On April 23, 2018 the U.S. Court of Appeals for the 9th Circuit (Bea, J.) held that while a monkey has Article III standing to sue, he did not have statutory standing under the Copyright Act (17 U.S.C. § 101 et. seq.).  Judge N. Randy Smith concurred in part, stating that he disagreed “with the Majority’s conclusion that next-friend standing is nonjurisdictional.”  The case is Naruto v. Slater, and the opinion may be found here:  http://tinyurl.com/y7psooxn

The case involves a male monkey (Naruto) in the isolated Tangkoko Reserve on the island of Sulawesi, Indonesia, who in 2011 snatched a photographer’s (David Slater’s) camera out of Slater’s hands and took “selfies” while playing with the camera.  PETA claimed that it represented the monkey and sued the photographer, among others.  There was some question whether the monkey PETA claimed to represent was actually the monkey who purportedly took the selfie; Mr. Slater and PETA’s president both described the monkey as a female.  Also, it is unclear as to how or even whether PETA established an attorney-client or a next friend relationship with the monkey.  A “next friend” is a litigant who pursues an action on behalf of the “real party in interest,” who is usually human and either disabled or otherwise incapacitated.  See, e.g., Whitmore v. Arkansas, 495 U.S. 149, 161–63 (1990).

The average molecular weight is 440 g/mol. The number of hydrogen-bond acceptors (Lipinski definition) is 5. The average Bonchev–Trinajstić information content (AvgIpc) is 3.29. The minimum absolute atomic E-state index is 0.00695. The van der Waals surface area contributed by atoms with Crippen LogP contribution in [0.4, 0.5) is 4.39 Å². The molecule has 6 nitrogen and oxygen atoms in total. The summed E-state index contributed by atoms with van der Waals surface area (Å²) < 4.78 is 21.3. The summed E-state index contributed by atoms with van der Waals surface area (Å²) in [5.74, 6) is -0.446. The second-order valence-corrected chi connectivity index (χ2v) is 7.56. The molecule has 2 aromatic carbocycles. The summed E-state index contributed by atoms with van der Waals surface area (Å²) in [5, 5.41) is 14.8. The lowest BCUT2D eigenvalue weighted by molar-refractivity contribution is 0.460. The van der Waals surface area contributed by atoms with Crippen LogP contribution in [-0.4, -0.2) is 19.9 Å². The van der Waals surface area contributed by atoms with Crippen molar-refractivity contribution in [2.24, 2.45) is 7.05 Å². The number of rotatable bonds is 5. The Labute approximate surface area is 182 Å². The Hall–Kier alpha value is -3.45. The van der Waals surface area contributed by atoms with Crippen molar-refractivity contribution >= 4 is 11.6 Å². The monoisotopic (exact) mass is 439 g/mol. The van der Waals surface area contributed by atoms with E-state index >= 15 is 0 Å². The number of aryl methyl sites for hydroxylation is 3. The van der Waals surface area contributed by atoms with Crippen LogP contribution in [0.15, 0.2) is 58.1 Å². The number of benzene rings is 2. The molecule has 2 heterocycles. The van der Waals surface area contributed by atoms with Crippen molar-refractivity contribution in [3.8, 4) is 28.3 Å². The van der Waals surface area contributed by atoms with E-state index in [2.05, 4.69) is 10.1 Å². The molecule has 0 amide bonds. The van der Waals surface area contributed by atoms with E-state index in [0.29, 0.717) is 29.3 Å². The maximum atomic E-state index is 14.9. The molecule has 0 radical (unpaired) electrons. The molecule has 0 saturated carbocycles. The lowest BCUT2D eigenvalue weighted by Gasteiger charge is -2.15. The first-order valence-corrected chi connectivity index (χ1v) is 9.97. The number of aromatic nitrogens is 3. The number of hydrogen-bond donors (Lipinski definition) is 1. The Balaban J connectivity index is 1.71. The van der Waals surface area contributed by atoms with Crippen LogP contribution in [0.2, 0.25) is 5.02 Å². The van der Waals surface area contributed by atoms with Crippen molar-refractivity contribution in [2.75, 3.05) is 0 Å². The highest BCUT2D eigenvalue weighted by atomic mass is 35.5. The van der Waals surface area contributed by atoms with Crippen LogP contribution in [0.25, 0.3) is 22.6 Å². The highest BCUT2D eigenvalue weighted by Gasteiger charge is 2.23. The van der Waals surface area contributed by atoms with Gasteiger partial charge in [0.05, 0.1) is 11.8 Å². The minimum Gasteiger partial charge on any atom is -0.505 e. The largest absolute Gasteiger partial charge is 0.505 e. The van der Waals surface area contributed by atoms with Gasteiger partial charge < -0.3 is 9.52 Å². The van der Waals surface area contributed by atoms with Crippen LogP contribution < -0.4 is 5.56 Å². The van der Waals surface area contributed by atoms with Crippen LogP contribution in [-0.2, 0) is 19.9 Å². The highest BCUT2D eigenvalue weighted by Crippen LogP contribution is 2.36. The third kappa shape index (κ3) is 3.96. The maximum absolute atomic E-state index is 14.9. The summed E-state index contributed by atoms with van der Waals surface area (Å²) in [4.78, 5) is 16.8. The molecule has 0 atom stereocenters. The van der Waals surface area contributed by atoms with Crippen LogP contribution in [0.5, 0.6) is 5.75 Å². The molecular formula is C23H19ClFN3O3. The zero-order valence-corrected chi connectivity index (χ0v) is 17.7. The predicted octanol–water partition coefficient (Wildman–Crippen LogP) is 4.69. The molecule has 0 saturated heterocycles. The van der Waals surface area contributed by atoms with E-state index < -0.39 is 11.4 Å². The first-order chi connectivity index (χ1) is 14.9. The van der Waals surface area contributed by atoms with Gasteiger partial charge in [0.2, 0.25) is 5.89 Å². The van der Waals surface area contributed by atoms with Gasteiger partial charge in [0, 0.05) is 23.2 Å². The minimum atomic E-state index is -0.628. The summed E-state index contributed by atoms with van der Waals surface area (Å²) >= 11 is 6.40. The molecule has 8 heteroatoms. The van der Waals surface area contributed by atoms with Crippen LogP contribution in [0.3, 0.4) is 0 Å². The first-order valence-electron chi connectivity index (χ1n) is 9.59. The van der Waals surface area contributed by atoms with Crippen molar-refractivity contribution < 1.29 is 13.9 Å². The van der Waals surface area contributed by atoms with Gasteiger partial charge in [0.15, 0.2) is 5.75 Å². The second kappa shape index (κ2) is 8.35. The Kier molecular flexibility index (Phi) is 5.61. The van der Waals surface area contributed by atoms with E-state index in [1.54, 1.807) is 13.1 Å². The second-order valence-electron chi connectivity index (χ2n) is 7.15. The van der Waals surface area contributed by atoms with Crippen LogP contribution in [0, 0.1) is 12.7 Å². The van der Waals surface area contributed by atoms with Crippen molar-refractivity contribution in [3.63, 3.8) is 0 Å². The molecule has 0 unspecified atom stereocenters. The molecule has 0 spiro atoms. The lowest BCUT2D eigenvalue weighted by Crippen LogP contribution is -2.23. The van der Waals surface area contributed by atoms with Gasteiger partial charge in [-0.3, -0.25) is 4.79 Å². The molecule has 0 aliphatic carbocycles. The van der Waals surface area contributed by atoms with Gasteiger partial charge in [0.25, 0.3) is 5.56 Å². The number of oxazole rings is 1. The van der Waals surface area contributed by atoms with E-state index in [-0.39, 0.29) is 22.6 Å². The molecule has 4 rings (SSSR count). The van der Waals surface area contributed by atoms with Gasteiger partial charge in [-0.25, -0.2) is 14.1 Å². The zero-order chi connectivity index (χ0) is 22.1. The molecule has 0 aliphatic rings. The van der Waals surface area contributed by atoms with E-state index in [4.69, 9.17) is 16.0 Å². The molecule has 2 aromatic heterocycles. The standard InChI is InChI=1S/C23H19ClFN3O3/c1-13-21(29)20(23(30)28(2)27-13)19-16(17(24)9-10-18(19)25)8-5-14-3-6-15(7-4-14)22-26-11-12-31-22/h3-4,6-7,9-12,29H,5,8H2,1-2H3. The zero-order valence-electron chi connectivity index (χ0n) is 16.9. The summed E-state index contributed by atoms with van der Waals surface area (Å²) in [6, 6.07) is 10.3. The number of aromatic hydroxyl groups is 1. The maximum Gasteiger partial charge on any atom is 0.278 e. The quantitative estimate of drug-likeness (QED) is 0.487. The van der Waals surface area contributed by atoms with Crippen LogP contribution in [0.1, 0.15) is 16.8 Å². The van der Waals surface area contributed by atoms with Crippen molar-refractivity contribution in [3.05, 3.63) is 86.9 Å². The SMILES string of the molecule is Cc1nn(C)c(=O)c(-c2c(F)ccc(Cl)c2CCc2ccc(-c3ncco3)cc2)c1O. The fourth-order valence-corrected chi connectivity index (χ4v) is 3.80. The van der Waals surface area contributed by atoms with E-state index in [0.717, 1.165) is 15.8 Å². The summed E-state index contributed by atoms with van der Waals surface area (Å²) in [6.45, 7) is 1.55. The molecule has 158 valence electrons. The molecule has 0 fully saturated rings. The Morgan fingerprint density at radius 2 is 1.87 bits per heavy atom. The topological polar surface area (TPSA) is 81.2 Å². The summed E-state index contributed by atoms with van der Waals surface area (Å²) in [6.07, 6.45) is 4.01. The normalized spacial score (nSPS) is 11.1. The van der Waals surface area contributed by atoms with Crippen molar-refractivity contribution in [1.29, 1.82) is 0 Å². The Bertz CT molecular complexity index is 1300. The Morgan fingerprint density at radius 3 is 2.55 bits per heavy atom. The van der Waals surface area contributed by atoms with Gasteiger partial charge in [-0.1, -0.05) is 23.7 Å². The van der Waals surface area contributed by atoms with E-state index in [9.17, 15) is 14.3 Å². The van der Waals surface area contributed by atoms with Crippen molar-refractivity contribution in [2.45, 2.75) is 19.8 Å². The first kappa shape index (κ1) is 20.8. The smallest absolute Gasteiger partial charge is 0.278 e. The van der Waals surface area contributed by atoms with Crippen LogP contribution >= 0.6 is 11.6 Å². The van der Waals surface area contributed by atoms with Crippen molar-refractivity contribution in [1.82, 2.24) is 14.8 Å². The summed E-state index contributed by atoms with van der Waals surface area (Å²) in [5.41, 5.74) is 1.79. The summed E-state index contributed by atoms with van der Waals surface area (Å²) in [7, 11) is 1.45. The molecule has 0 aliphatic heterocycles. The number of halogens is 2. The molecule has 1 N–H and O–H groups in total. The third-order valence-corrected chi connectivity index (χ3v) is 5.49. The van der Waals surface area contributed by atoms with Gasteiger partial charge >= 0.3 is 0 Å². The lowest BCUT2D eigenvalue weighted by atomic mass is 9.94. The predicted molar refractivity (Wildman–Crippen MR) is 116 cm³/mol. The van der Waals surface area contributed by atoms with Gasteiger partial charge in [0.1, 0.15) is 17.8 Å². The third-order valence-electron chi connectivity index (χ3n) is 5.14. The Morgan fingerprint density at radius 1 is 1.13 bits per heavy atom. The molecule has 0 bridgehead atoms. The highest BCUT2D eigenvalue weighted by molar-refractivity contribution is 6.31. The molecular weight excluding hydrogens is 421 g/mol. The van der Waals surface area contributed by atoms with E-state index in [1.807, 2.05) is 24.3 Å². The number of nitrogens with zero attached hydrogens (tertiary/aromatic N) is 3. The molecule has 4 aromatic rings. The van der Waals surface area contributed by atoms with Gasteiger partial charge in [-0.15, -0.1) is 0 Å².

The Naruto Court practically begs an en banc panel or the U.S. Supreme Court to strike its precedent granting animals Article III standing to sue.  That precedent is Cetacean Community v. Bush, 386 F.3d 1169, 1175 (2004) (Fletcher, J.) (stating that “nothing in the text of Article III explicitly limits the ability to bring a claim in federal court to humans.”)  “Cetacean Community” was the name which the cetaceans’ self-appointed attorney, Lanny Sinkin, chose for “all of the world's whales, porpoises, and dolphins.”  Reportedly, Mr. Sinkin currently “is involved with a group that is looking to restore the kingdom of Hawaii to an independent nation, free of the United States.”  It is unclear as to whether anyone asked Mr. Sinkin whether he had an actual attorney-client retainer agreement with the cetaceans.

The opinion’s and concurrence’s footnotes are interesting reads.  For example, Opinion FN3 “wonder[s]” whether Naurto should sue PETA for “breach of confidential relationship,” and that “PETA seems to employ Naruto as an unwitting pawn in its ideological goals.”  Another example is Concurrence FN11, which states in part, “[o]ne day, PETA maintains it will advance Naruto’s interests, the next it maintains that Naruto cannot be bound by PETA’s actions.  It is clear:  PETA’s real motivation in this case was to advance its own interests, not Naruto’s.”

David Schwarz of Irell & Manella represented PETA.  Andrew Dhuey represented Mr. Slater.